If argon or other ion bombardment sputter cleaning of the substrates prior to deposition is performed, it may be carried out using either the end-Hall ion source or a secondary ion source. If an interfacial layer for adhesion is desired, the deposition source is operated after cleaning to apply this layer. Two variants over and above the deposition of a simple interfacial layer involve 1) intermixing the interfacial layer with the topmost atomic layers of the substrate via high energy (>500 eV) ion bombardment from a secondary ion source and 2) continuing to operate the interfacial layer deposition source while a-C:H deposition is started to intermix the interfacial material with the a-C:H.
With the foregoing and other objects, advantages and features of the invention that will become hereinafter apparent, the nature of the invention may be more clearly understood by reference to the following detailed description of the invention, the appended claims and to the several views illustrated in the attached drawings.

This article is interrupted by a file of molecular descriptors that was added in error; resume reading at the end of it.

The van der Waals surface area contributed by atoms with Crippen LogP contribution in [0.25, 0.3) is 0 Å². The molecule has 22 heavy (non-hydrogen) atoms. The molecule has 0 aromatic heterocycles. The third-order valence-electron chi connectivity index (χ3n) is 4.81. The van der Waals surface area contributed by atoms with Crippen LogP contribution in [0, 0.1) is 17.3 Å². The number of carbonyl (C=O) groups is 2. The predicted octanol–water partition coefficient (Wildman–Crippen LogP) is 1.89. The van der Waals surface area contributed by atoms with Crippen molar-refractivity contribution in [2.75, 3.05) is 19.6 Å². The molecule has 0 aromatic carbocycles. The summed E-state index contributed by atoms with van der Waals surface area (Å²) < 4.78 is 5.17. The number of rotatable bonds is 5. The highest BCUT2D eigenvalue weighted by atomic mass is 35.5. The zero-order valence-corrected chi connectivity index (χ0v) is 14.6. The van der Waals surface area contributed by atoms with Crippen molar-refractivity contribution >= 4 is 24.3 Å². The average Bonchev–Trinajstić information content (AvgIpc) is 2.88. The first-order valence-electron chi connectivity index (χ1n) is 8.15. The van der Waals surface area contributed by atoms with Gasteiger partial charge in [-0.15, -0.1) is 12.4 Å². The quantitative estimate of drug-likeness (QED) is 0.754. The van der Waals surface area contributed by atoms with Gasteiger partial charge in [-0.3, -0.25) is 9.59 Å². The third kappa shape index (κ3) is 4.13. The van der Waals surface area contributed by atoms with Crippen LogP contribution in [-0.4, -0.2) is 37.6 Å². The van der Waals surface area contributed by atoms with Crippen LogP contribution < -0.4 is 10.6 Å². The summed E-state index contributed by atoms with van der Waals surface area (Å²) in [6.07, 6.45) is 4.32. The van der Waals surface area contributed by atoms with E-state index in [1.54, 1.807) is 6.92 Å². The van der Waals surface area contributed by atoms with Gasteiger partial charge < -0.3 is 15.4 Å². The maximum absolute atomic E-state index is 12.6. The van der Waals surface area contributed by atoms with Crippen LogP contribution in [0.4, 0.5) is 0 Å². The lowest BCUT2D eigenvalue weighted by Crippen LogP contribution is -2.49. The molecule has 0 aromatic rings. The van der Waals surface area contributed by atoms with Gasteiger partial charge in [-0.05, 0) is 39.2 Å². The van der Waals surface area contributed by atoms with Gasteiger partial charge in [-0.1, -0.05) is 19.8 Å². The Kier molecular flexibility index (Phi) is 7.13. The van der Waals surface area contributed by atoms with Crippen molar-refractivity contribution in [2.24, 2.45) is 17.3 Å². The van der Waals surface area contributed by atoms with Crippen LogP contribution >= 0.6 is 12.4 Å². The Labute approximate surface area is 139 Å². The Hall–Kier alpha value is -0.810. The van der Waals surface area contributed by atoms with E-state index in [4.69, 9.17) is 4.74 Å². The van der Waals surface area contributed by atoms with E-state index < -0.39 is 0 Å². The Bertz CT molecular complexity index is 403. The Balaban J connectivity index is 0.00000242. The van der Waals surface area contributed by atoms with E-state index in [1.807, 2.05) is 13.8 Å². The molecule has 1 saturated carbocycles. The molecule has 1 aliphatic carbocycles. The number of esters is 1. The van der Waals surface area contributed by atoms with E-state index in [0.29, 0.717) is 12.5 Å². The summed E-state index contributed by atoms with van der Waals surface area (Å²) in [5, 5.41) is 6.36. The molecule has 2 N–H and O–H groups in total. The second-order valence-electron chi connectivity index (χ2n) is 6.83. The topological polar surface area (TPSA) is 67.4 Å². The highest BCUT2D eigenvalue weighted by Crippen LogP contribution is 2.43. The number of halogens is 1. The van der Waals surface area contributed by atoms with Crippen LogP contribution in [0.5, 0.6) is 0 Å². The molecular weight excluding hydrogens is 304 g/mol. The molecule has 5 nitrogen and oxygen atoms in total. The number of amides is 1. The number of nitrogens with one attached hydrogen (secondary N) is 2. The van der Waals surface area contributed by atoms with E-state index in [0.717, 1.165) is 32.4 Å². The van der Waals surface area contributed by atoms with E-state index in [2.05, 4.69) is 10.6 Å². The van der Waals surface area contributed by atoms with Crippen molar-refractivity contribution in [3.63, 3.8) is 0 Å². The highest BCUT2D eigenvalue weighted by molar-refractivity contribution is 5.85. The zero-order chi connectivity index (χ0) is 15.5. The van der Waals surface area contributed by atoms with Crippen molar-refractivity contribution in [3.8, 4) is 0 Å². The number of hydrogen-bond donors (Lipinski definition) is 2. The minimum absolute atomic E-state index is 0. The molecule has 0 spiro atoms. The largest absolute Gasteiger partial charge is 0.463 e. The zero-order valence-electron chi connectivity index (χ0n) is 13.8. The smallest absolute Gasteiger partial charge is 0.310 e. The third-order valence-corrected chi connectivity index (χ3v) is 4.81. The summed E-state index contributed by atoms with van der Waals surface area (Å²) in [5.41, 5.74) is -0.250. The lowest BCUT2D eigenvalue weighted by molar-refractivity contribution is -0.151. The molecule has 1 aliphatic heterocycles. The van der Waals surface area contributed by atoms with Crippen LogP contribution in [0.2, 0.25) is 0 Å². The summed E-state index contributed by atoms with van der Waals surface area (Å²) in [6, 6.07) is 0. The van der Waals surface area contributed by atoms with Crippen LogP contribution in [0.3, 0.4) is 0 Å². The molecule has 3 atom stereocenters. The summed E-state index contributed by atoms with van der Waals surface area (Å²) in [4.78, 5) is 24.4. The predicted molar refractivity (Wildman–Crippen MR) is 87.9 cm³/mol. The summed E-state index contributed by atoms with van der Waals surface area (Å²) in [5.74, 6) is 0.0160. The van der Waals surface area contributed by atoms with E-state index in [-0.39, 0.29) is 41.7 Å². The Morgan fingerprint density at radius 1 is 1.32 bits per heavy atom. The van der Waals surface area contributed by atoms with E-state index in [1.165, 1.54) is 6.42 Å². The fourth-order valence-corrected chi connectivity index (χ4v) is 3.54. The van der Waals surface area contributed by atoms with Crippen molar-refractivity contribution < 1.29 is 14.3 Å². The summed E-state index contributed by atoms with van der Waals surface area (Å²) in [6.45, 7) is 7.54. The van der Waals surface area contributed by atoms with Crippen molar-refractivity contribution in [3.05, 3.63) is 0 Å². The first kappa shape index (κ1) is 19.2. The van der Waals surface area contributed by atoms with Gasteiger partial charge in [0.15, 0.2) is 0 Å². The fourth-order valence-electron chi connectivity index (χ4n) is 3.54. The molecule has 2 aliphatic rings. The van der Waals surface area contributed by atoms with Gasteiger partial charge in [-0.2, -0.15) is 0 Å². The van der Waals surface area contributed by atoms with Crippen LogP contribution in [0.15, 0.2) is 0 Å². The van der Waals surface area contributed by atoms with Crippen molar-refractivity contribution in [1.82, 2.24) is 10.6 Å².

A wide variety of known substrates may be used with the process of this invention. For example, ceramic and semiconductor materials, e.g., silicon, silica, glass, aluminum oxide, germanium; polymeric materials, e.g., polycarbonate, polyimide, polyamide, polyester, acrylic plastics; metals, e.g., stainless steel, chrome plated metals, aluminum, titanium, nickel-iron alloys (permalloy), nickel-chrome alloys, are contemplated.
For a more complete understanding of the present invention, reference may be made to the drawings which are incorporated herein by reference, and in which:
FIG. 1 is a diagrammatic representation of a system in which the subject process invention may be performed according to the best mode; and